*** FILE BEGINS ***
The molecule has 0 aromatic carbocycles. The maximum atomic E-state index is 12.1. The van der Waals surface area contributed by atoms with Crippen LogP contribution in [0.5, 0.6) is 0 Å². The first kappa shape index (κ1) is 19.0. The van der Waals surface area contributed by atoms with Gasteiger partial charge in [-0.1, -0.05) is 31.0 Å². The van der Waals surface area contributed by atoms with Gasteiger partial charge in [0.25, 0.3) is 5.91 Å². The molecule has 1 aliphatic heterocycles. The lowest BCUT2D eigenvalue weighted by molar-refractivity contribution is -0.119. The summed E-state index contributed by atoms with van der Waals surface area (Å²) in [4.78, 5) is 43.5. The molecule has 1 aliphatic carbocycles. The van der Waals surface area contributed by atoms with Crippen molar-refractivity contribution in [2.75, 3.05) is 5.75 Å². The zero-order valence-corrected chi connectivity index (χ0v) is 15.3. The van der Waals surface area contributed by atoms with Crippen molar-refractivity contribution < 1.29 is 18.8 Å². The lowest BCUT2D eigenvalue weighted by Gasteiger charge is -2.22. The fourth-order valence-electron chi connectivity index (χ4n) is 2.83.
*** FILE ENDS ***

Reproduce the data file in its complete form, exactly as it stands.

The molecule has 0 aromatic carbocycles. The maximum atomic E-state index is 12.1. The van der Waals surface area contributed by atoms with Crippen LogP contribution in [0.5, 0.6) is 0 Å². The first kappa shape index (κ1) is 19.0. The van der Waals surface area contributed by atoms with Gasteiger partial charge in [-0.1, -0.05) is 31.0 Å². The van der Waals surface area contributed by atoms with Gasteiger partial charge in [0.25, 0.3) is 5.91 Å². The molecule has 1 aliphatic heterocycles. The lowest BCUT2D eigenvalue weighted by molar-refractivity contribution is -0.119. The summed E-state index contributed by atoms with van der Waals surface area (Å²) in [4.78, 5) is 43.5. The molecule has 1 aliphatic carbocycles. The van der Waals surface area contributed by atoms with Crippen molar-refractivity contribution in [2.75, 3.05) is 5.75 Å². The zero-order valence-corrected chi connectivity index (χ0v) is 15.3. The van der Waals surface area contributed by atoms with Crippen molar-refractivity contribution < 1.29 is 18.8 Å². The lowest BCUT2D eigenvalue weighted by Gasteiger charge is -2.22. The fourth-order valence-electron chi connectivity index (χ4n) is 2.83.